The shipments series is especially important because it feeds into the business equipment spending component of
. The rising trend argues that strong economic growth will continue, and that doesn't sit well with a bond market hoping that slowing growth will stay the Fed's hand in coming months.
"The key aspects of durable goods orders are still flashing signs of strength," said Tony Crescenzi, chief bond market strategist at
. "The market showed it has a better sense of the data than the
headline data portrays."
After that figure's release, though, it was lights out, unless you were getting in on the two-year auction, which sources termed well received. The bid-to-cover ratio, which measures the volume of interest vs. what was offered, was 2.46, above the one-year average of 2.15.
However, two traders said dealers used the auction to reverse recent "curve flattening" trades. A curve flattening trade involves buying a long-dated security such as the 30-year bond while selling a short-dated security, such as the two-year note.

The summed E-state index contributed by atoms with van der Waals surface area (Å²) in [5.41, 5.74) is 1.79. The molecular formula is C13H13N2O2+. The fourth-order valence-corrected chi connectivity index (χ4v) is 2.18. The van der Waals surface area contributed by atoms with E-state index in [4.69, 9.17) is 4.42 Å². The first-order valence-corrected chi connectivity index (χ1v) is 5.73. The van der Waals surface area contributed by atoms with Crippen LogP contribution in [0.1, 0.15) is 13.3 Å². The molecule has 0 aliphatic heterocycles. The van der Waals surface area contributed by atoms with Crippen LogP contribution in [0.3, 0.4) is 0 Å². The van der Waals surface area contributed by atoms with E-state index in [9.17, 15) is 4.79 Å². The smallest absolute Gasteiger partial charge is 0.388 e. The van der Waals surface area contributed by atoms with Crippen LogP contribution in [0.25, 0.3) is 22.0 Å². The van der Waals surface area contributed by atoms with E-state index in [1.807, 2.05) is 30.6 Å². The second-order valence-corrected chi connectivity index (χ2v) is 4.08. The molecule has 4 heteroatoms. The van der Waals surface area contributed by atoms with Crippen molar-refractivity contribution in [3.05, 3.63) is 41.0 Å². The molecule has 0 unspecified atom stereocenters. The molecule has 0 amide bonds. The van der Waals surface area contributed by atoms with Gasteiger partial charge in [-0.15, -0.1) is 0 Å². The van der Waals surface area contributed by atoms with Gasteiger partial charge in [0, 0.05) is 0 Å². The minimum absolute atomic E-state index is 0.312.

Short rates frequently rise in anticipation of a Fed rate hike, so heading into the Nov. 16 meeting, this was a popular play. Plus, longer-dated securities react more to inflation expectations: If the Fed's perceived as being aggressive, long bonds rally. The yield spread between two-year notes and 30-year bonds had narrowed to 23 basis points this morning from 42 basis points on Oct. 22.
When dealers lock in profits, they reverse the trade by selling the 30-year bond and buying the two-year note. So while the 30-year note's yield rose by 1 basis point today, dealers bought up the new two-year note, which sold at a yield of 5.946%, and has since rallied to 5.94%, widening the spread to 26 basis points. That's a subtle shift, though, and it doesn't mean sentiment is any more positive.
The market wasn't bolstered by the weakness in the equity market, termed profit-taking. The bond market closes at 2 p.m. EST tomorrow.
TO VIEW TSC'S ECONOMIC DATABANK, SEE:
Jim Cramer will be appearing on Fox News Channel's "Fox & Friends" Wednesday, Nov. 24 at 7 a.m. EST.